Water Well Journal

July 2015

Water Well Journal

Issue link: http://read.dmtmag.com/i/529509

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Page 53 of 83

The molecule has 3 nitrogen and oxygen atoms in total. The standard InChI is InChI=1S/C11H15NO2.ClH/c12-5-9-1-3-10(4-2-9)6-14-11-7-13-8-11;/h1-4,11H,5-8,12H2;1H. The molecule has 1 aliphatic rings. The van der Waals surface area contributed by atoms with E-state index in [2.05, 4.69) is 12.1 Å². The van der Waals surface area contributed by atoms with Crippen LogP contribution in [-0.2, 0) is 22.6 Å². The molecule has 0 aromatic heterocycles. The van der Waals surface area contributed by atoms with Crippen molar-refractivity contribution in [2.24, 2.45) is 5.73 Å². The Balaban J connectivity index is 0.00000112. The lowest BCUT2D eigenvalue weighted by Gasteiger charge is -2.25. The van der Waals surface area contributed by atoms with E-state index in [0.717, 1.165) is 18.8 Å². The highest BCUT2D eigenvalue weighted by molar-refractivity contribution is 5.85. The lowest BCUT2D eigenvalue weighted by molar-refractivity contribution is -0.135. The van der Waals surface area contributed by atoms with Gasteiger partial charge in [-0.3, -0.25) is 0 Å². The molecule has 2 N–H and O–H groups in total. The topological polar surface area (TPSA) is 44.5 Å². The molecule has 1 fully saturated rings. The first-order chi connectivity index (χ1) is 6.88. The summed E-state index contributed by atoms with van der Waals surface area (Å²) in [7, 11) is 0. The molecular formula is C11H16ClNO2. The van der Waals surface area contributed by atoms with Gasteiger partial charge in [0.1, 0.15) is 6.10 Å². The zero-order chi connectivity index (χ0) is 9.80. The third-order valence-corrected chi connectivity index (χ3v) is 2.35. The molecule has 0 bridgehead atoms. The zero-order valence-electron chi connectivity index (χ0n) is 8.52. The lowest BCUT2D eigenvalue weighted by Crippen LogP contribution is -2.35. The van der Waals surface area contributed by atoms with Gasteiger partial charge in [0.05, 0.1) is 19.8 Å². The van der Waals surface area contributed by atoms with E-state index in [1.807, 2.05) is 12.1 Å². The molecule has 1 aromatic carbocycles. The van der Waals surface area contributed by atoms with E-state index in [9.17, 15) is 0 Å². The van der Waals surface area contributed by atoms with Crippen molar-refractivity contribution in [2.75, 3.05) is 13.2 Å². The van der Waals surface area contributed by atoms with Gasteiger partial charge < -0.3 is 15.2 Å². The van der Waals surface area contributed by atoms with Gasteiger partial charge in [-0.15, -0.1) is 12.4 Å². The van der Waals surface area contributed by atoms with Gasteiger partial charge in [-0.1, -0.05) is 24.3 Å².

C onflict exists in every company—and, surprising as it may seem, to a certain extent indicates a healthy exchange of ideas and creativity. However, counterproductive conflict can result in em- ployee dissatisfaction, reduced productivity, poor service to customers, worker absenteeism, and increased employee turnover. Conflict can also lead to work-related stress or litigation based on claims of harassment or a hostile work environment. In addition to the productivity and cost benefits of timely conflict resolution, morale is higher when employees believe there is a fair and consistent process for dealing with conflict that goes beyond their immediate supervisor. A conflict resolution policy should promote open commu- nication and foster a safe environment for addressing differ- ences of opinions. The policy should be a clear statement that protects employees from retribution for raising legitimate complaints or concerns when they use the conflict resolution process. Conflict resolution policies and procedures often create a progression of interventions, escalating the involvement of management and formal procedures based on the seriousness of the conflict and the inability of the parties to resolve their differences on their own. Legal Requirements Harassment can be a source of conflict, and organizations have a legal responsibility to provide a harassment-free work- place. While a conflict resolution policy may provide a first step in dealing with harassment, companies typically address harassment complaints with a policy and set of procedures that are specifically designed for that purpose. Common Contributors to Conflict When you're dealing with conflict in the workplace, con- sider the underlying causes. Conflict is rarely as simple as it seems on the surface. Problems at work are often caused—or made worse—by the following examples. ● Ambiguous roles and responsibilities: Being vague with an employee about their job and the tasks associated with their duties creates a situation where the employee is left to decode your expectations. Create clear directives that include who, what, when, where, and why so that an employee doesn't trip over coworkers just trying to get their job done. ● Assumptions and expectations: Ask open-ended ques- tions to see whether an employee is filling in details based on their past experiences (both on the job and in their per- sonal life) or whether they're seeing something you're not. ● Core values not being met: Determine what is most important to an employee by uncovering their values. Use that insight to help create long-lasting solutions based on what will satisfy all parties involved. ● Emotions hijacking conversations: When emotions are high, reasoning is low. Let things calm down and only then approach employees to discover what caused the reaction in the first place. ● Gossip and cliques: Cliques form in the workplace for any number of reasons—some good, some bad. Whatever the motivation employees have for attaching themselves to coworkers, realize the attachment has both positive reper- cussions (learning from others' experience and mentoring) and negative repercussions (leading to workplace gossip). ● Miscommunication or vague language: Say what you mean and mean what you say. Avoid using language like "When you get to it" and "Whatever you think." Leaving things to an employee's imagination can make for some pretty imaginative interpretations. Methods of Conflict Resolution Methods of conflict resolution can and should be included in your organization's policy and procedures. Here are some methods that should be included. An informal complaint process: The informal process involves talking about and discussing the issue with an im- mediate supervisor to jointly understand and resolve work- related issues with coworkers or the supervisor. The policy and procedures may outline specific steps and objectives, communication styles, and behaviors employees and super- visors should use to effectively resolve conflicts. ALEXANDRA WALSH CONFLICT RESOLUTION Have a conflict resolution policy so issues don't impact productivity. PEOPLE AT WORK 52 July 2015 WWJ waterwelljournal.com Consider the underlying causes. Conflict is rarely as simple as it seems on the surface.

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